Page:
Herndon conducts review after Fairfax County training academy cuts ties with town’s police department

Herndon Police Department (staff photo by Jay Westcott)

The Town of Herndon is conducting an external review after the Fairfax County Criminal Justice Training Academy said it will stop sending graduates to the Herndon Police Department.

The move came after Herndon Police Chief Maggie DeBoard reportedly took issue with graduation certificates that were signed in Chinese by the academy’s director, Major Wilson Lee, who is Chinese American.

“This is not acceptable for my agency,” she wrote to Lee in an email, according to a report by the Washington Post. “I don’t want our Herndon officers to receive these.”

In a statement released yesterday (Thursday), Herndon Town Manager Bill Ashton II said the town is reviewing the incident to “determine intent by all parties.”

“Our objective is to restore our mutually beneficial working relationship with the county but also — and more importantly — to convey without qualification that officers of the Herndon Police Department are steadfast in their commitment toward protection and public safety for all members of our community,” Ashton wrote.

According to NBC4, which first reported the dispute, Lee has signed the certificates in Chinese since becoming director of the training academy a year ago. But after seeing the signatures prior to a March 7 graduation ceremony for 61 law enforcement trainees, DeBoard asked the academy to reissue the certificates for Herndon’s incoming officers.

Her email to Lee argued that the certificates should be signed in English, which is “the language that they are expected to use as an officer,” the Post reported.

The Fairfax County Police Department declined to reissue the certificates, and DeBoard’s request “led to a heated discussion” between her and Fairfax County Police Chief Kevin Davis at the graduation ceremony, according to the Post. DeBoard told NBC4 that Davis “inappropriately accused me of being racist and made other disparaging remarks to me.”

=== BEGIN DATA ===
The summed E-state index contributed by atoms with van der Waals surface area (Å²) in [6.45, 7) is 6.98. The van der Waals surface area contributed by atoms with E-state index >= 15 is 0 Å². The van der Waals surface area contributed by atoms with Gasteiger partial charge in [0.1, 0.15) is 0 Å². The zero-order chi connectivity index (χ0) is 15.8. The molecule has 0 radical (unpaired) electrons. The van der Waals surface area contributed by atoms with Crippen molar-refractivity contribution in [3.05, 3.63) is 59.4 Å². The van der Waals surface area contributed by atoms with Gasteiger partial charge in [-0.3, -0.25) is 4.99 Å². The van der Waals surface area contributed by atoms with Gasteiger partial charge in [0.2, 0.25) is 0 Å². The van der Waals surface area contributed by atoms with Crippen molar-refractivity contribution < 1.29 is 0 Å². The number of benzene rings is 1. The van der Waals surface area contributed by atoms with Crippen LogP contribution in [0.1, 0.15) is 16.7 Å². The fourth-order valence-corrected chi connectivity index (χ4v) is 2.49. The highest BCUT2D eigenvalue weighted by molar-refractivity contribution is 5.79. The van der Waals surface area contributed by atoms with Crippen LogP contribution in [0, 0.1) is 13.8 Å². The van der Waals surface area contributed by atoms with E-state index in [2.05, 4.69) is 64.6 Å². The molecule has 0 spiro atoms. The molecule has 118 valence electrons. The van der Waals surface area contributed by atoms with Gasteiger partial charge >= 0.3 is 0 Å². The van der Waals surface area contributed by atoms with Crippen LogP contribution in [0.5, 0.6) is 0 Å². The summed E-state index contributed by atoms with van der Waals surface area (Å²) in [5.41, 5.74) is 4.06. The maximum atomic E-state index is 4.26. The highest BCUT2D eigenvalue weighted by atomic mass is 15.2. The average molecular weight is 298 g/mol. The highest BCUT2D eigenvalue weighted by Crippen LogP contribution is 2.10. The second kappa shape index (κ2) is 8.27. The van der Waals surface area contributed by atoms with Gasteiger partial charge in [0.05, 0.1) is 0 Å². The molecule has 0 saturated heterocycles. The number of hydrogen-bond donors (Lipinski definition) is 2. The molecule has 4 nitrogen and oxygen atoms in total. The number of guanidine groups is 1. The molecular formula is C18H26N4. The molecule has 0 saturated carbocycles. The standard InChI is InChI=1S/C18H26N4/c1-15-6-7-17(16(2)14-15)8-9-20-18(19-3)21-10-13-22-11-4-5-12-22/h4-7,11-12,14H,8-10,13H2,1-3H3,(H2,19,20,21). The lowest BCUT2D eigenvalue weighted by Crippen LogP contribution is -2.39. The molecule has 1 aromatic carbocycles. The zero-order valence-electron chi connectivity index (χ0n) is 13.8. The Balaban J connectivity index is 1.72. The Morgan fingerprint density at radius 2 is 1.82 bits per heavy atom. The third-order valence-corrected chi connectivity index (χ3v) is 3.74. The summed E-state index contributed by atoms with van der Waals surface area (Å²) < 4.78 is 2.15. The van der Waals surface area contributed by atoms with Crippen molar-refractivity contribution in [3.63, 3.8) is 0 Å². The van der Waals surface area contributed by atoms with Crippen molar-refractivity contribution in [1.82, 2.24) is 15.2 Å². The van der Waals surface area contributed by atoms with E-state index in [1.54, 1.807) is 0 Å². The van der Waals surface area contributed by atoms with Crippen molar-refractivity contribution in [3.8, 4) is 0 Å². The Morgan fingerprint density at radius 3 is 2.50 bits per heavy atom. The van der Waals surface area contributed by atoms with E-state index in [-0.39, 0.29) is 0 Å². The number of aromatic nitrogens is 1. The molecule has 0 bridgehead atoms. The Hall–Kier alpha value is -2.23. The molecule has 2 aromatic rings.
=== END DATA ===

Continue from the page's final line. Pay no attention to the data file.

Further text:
According to the Post’s report, Deputy County Executive Thomas Arnold notified DeBoard in a March 18 letter that he was terminating the Town of Herndon’s affiliation with the academy, effective June 1, calling DeBoard’s actions “inconsistent with the culture of Fairfax County and our One Fairfax Policy.”

Adopted by the Fairfax County Board of Supervisors in 2017, the One Fairfax policy dictates that all government officials consider racial and social equity issues when providing services and creating public policy.

In the statement, Ashton said inclusiveness and respect for all members of the community are “operating tenets” of the HPD.

“It is unfortunate that Chief DeBoard’s recent interaction with Fairfax County’s Criminal Justice Academy has been viewed as discriminatory,” Ashton said. “I have personally known Chief DeBoard for over 12 years and this interaction is completely inconsistent with the dedicated public servant that I know, who has served this town and Fairfax County with honor and distinction for many years.”

When contacted by FFXnow, the FCPD said it did “not have comments on this topic at this time.”

Here’s what the department wrote to the Post:

“Our last several recruit classes are majority minority as we make historic strides to better reflect the community we serve. Any expressed sentiments that appear to take issue with these realities are unfortunate and not reflective of Fairfax County’s commitment” to its One Fairfax policy.

DeBoard became the first female police chief in Northern Virginia when she was appointed to lead Herndon’s department in 2012. She served as head of the Virginia Association of Chiefs of Police in 2020 and 2021.

Established in 1985, the Fairfax County Criminal Justice Academy provides training to recruits who go on to serve the FCPD, the Fairfax County sheriff’s and fire marshal’s offices, and the Herndon and Vienna police departments.